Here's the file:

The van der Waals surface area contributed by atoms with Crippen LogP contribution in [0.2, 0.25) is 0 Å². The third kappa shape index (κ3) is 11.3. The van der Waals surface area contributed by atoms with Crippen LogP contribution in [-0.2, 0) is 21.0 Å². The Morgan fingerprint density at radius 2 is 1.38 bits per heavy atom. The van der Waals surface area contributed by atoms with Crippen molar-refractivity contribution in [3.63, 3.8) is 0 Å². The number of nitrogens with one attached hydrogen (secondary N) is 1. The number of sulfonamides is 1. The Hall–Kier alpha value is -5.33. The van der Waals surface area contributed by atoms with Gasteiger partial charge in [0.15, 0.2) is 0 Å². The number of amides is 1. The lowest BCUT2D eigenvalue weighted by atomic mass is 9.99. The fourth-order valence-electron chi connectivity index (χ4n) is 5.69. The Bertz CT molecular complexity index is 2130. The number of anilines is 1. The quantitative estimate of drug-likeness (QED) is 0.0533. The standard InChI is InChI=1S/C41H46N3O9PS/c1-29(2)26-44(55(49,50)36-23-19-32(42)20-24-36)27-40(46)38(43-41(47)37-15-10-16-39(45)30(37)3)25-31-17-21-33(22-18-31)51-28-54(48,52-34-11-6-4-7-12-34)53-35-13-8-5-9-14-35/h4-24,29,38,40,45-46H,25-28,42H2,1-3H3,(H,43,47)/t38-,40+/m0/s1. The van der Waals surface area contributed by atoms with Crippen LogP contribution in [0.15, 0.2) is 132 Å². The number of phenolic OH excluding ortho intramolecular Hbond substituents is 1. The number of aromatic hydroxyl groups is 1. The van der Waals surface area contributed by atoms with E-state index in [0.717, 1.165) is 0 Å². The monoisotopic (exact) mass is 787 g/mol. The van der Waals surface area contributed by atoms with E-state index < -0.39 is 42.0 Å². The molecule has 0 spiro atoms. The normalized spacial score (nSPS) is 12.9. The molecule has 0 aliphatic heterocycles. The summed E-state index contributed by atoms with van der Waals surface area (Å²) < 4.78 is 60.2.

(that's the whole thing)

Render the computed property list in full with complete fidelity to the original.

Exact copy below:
The van der Waals surface area contributed by atoms with Crippen LogP contribution in [0.2, 0.25) is 0 Å². The third kappa shape index (κ3) is 11.3. The van der Waals surface area contributed by atoms with Crippen LogP contribution in [-0.2, 0) is 21.0 Å². The Morgan fingerprint density at radius 2 is 1.38 bits per heavy atom. The van der Waals surface area contributed by atoms with Crippen molar-refractivity contribution in [3.63, 3.8) is 0 Å². The number of nitrogens with one attached hydrogen (secondary N) is 1. The number of sulfonamides is 1. The Hall–Kier alpha value is -5.33. The van der Waals surface area contributed by atoms with Gasteiger partial charge in [0.15, 0.2) is 0 Å². The number of amides is 1. The lowest BCUT2D eigenvalue weighted by atomic mass is 9.99. The fourth-order valence-electron chi connectivity index (χ4n) is 5.69. The Bertz CT molecular complexity index is 2130. The number of anilines is 1. The quantitative estimate of drug-likeness (QED) is 0.0533. The standard InChI is InChI=1S/C41H46N3O9PS/c1-29(2)26-44(55(49,50)36-23-19-32(42)20-24-36)27-40(46)38(43-41(47)37-15-10-16-39(45)30(37)3)25-31-17-21-33(22-18-31)51-28-54(48,52-34-11-6-4-7-12-34)53-35-13-8-5-9-14-35/h4-24,29,38,40,45-46H,25-28,42H2,1-3H3,(H,43,47)/t38-,40+/m0/s1. The van der Waals surface area contributed by atoms with Crippen LogP contribution in [0.15, 0.2) is 132 Å². The number of phenolic OH excluding ortho intramolecular Hbond substituents is 1. The number of aromatic hydroxyl groups is 1. The van der Waals surface area contributed by atoms with E-state index in [0.717, 1.165) is 0 Å². The monoisotopic (exact) mass is 787 g/mol. The van der Waals surface area contributed by atoms with E-state index < -0.39 is 42.0 Å². The molecule has 0 spiro atoms. The normalized spacial score (nSPS) is 12.9. The molecule has 0 aliphatic heterocycles. The summed E-state index contributed by atoms with van der Waals surface area (Å²) < 4.78 is 60.2.